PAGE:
With spring in the books, we’re taking a look at every position group from the spring and where they stand going into the 2021 season. Today, we’re looking at the tight end position.
Cal’s tight end room is a far cry from where it was even two years ago. The spring of 2019 saw the Bears with four tight ends total, with two scholarship players (Collin Moore and Jake Tonges would both earn scholarships from that group).
The position now has seven scholarship players, soon to be eight when Keleki Latu makes his way to Berkeley in the fall, and has multiple guys who could start at the spots right now. The focus during the spring was developing a number of the young players at the spot, including one of the Bears’ highest rated recruits in the 2021 class, Jermaine Terry. With a new position coach in Geep Chryst, the Bears have made an investment in the position, as they look to utilize the tight end even more in the upcoming season.
The Three Tenured Players
Through the spring, you could divide Cal’s tight end group into two groups. There are three tenured guys entering their fifth year in the program in Collin Moore, Jake Tonges, and Gavin Reinwald. Then there are the less proven players, with Nick Alftin, Elijah Mojarro, Jake Muller, and Terry seeing plenty of opportunity this spring.
In the group of Moore, Tonges, and Reinwald, there’s a clear body of work on what to expect. Tonges has been reliable as a downfield target, to the point where Chryst remarked he could be an-all conference type player at the position in 2021. Tonges has been at his best when he can run down the seams and exploit coverages there, as he did in 2019 (6 receptions on 8 targets for 169 yards and a TD when thrown to between the numbers 10+ yards downfield). Tonges has also made strides as a blocker.
Moore impressed in the spring again, mainly as a pass catcher, as his blocking has won him praise in the past. A converted quarterback, Moore can provide a safety blanket in the passing game for Chase Garbers. He has recorded only five receptions for 40 yards so far in his Cal career, but his willingness as a blocker will get him on the field.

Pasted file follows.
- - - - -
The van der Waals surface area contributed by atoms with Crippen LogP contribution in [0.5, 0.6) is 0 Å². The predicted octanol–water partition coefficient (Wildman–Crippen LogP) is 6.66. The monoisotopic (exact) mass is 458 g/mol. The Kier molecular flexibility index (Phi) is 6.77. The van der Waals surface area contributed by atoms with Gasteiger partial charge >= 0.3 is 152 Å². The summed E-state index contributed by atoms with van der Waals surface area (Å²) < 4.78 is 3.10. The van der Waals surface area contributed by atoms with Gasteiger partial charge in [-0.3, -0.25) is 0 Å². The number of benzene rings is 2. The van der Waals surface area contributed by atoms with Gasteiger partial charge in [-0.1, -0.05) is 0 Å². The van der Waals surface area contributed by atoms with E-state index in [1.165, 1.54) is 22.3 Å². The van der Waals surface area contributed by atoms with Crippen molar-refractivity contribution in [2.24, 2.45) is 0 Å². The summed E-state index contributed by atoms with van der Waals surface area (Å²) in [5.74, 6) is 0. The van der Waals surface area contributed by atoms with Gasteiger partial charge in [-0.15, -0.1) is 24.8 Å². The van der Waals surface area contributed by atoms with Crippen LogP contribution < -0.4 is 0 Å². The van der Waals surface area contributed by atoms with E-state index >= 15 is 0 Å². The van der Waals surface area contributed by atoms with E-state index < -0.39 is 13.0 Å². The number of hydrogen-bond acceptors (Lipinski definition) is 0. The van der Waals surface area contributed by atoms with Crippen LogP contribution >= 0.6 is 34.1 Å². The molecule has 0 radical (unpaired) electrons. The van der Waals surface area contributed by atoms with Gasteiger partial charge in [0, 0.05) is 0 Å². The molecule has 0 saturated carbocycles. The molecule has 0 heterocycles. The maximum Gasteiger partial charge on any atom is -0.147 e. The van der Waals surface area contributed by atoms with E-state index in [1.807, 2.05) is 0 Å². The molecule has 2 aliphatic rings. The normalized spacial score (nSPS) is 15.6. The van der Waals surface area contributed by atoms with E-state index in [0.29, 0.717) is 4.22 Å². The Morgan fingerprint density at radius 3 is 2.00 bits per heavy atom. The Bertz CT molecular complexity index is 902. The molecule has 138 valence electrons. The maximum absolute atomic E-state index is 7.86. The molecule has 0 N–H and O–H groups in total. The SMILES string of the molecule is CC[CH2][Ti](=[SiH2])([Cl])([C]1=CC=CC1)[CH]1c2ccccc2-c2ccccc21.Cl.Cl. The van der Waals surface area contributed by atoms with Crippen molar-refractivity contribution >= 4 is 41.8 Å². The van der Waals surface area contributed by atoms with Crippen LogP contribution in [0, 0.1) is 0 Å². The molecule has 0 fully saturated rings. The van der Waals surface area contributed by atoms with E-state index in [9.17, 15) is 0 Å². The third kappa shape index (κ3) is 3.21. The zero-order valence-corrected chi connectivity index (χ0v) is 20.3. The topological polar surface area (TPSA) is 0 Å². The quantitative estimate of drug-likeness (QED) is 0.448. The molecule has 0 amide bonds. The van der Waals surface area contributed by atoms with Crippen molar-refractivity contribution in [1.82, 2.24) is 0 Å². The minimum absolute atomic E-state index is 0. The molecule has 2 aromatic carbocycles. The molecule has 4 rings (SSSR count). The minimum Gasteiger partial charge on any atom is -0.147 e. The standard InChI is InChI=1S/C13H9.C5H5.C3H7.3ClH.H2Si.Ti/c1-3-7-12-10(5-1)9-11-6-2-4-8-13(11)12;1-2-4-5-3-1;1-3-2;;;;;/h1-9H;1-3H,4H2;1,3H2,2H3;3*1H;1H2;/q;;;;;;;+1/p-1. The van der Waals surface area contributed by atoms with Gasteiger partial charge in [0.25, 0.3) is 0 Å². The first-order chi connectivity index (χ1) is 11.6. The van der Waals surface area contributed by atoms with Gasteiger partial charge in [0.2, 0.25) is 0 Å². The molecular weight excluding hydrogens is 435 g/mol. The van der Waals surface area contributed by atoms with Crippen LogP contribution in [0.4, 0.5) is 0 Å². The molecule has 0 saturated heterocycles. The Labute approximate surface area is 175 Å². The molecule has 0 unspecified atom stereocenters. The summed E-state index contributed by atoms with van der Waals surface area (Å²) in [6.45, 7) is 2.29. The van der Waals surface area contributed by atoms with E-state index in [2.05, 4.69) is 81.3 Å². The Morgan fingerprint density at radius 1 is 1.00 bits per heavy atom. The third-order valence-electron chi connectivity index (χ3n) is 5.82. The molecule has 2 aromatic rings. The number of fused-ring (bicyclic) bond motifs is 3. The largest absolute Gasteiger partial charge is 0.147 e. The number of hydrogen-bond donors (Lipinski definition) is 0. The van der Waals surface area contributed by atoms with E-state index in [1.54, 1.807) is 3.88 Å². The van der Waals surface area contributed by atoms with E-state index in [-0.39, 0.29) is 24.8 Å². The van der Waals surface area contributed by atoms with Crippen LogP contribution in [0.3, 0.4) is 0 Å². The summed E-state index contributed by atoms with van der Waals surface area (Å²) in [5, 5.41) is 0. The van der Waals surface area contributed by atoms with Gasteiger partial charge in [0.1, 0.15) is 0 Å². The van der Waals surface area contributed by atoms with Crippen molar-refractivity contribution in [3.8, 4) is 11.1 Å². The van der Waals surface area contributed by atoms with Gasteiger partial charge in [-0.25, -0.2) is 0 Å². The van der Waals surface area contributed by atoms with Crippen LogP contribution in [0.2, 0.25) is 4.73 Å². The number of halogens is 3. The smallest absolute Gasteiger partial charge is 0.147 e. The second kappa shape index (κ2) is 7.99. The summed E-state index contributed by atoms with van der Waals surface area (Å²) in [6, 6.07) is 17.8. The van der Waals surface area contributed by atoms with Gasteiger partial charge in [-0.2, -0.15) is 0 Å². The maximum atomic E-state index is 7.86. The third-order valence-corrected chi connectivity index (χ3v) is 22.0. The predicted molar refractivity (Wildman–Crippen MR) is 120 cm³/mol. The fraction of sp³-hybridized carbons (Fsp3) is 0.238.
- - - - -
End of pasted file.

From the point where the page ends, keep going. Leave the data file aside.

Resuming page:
Same goes for Reinwald, who has made massive strides as a blocker, coming to Berkeley as a 205 lb receiver and building himself up into a 240 lb H-back type of tight end. Reinwald has reliable hands, and most of his receptions at Cal have been in the short game (0-9 yards downfield). In a year where the Bears don’t have a fullback on the roster, Reinwald will likely be called upon to perform ‘fullback jobs,’ and his pass-catching ability could serve well in some goal-line play action situations.
The Youth Upcoming
Outside of the core three, the Bears used the spring to figure out what they had in some of the guys who haven’t played or just got to campus. Of the group that had been at Berkeley, Nick Alftin made one of the bigger impacts. At 6’6″ and a former volleyball player/converted outside linebacker, Alftin’s catch radius has been a plus, according to Bill Musgrave, with the former Archbishop Mitty standout carving out a role for himself. Alftin has also grown as a blocker, using his length to ‘cover up defenders.’
Mojarro played some for the Bears in 2020, only 22 total reps (13 on offense, 9 on special teams), but it wouldn’t be surprising to see that special teams rep count increase. Mojarro is another player who has taken to strength and conditioning along with nutrition at Cal, building up to 240 lbs. He has a nice touchdown in the spring game, and also has potential to play the H-back role that Reinwald will have the first crack at.
Muller is in the tight end archetype that the Bears want to continue to bring in. A lanky athlete at 6’5″, the former Capistrano Valley standout is now listed at 240, and showed the ability to run after the catch during the spring game. Muller could see some more time on special teams in 2021 as well, as the tight end position can fill various spots on kick return, on the shield for punt teams, and on the edges for field goal units.
The focus for many during the spring was Jermaine Terry. A former-four star from 15 minutes away in Richmond, there was plenty of belief in Terry coming in, and the early returns have been solid. Listed at 6’4″ and 268 lbs, Moore noted that his teammate is as big as some of the defensive ends he has had to block in the past. Musgrave, Chryst, Wilcox and Moore all noted Terry’s willingness to learn coming in as well, noting that the former Kennedy HS star has been a constant film watcher. Per reports, Terry’s blocking has been impressive, and being projected as an in-line tight end, he’ll need to be good in that category. The true freshman has a ton of promise, and should see some early playing time on offense.
The big thing for the tight end position as a whole was the willingness to utilize more 12 personnel throughout the spring game. With a limited number of tight ends playing, the Bears didn’t use some of their 13 personnel sets that they have in the chamber. Either way, there’s a want to get more players at the position on the field, and this might be the first time in the Justin Wilcox era where they have the depth to do it well.